A survey by Which? magazine found that the airline was the “least liked short haul airline” for six years in a row. O’Leary does not care about small, biased samples of disgruntled ex-customers from the “chattering classes… who drive their SUVs down to Sainsbury's and buy kiwi fruit, flown in from New Zealand”.
Amongst budget travellers, Ryanair remains as popular as ever and their market share numbers don’t lie. “Why are we carrying 81 million passengers if we’re this terrible? We have the lowest fares, we have brand new aircraft, we have the most on time flights”. Ryanair’s attitude seems to be that with prices as low as theirs, you can’t conceivably complain. We do not think they are wrong. Ultimately consumers vote with their feet.
Ryanair is poised to continue their market share gains over the coming decade. The company consistently generates industry leading profitability and there remains ample runway (pun intended) in Europe where Ryanair represents only about 10% of daily flights and capacity remains tight.
Though Covid-19 was kryptonite for airlines, in its aftermath, Ryanair’s unit cost advantage has widened, their competitive position is now even stronger. The company benefits from a uniquely unlevered balance sheet (in an environment where interest rates have risen), owns their whole fleet (lease rates paid by competitors have increased materially) and has a full order book of new Boeing 737s negotiated at ridiculous rates during the height of Covid-19 (new plane orders placed today will only be delivered in seven years’ time). Indeed, Ryanair is currently one of only two European airlines to have increased their capacity from 2019 levels. By 2026, their capacity should be roughly 50% larger than 2019 levels, based on their current order book.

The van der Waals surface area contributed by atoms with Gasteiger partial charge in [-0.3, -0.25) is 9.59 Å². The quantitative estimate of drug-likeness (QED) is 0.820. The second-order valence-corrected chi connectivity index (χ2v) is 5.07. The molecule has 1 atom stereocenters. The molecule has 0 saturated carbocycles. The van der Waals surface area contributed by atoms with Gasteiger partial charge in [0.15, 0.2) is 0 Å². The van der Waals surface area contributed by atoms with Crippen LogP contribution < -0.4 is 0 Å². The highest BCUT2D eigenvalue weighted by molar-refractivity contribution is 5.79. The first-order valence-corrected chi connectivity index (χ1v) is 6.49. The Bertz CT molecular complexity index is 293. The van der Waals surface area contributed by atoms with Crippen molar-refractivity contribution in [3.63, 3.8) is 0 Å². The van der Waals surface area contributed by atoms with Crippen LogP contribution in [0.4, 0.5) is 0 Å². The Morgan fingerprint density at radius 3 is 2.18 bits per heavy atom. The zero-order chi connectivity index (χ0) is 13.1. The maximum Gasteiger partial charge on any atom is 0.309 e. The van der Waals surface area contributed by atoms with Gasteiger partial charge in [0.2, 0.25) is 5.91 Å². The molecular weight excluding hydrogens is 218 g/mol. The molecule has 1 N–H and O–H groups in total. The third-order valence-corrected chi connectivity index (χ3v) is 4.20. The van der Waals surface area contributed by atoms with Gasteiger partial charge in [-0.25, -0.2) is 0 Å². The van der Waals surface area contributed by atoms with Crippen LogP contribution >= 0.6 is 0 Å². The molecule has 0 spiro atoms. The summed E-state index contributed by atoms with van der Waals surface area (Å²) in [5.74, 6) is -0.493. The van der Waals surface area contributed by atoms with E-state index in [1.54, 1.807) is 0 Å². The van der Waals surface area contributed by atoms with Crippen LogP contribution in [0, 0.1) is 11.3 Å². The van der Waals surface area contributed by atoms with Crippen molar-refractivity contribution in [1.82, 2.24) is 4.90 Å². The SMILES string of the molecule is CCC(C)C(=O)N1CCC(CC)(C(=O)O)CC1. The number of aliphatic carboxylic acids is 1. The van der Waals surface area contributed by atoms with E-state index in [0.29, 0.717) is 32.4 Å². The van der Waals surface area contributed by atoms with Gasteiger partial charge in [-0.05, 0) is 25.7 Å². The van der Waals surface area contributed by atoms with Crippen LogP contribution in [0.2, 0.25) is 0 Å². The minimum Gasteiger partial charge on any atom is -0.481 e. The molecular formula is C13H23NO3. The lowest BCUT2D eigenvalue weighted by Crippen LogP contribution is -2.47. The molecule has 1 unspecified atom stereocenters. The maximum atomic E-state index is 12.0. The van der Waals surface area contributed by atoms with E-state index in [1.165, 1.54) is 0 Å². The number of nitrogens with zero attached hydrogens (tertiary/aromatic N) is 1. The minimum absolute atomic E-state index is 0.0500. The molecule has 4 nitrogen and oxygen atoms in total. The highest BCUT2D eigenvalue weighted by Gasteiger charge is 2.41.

We always prefer investing in companies where management are significant equity holders, which aligns interests on the upside but more importantly, on the downside. O’Leary is a top ten shareholder with a stake currently valued around €700m, representing significant “skin in the game”. At 62 years old he could be described as a “high energy person”, to coin a Trumpism. Last year he claimed no intention of retiring before renewing his contract until 2028. He remains a maverick, who has challenged the status quo for the past 30 years and his long-term focus has positioned the company enviably over the coming decade. They say that imitation is the sincerest form of flattery and today it is noteworthy that legacy carriers are adopting some of his hitherto radical ideas.
Today, Ryanair seems to us to be a Growth stock trading at a Value multiple. At a P/E multiple of approximately 9 times, the valuation is languishing below pre-covid lows, despite profit margins not being inflated and the growth outlook healthier than we can remember. Thankfully, we aren’t reliant on any multiple “rerating” to generate attractive returns.
We expect earnings to compound at a satisfactory mid-teen percentage annually over the medium-term. Any reinstated dividend could be a positive catalyst for rerating. Gravy on top of this Irish stew.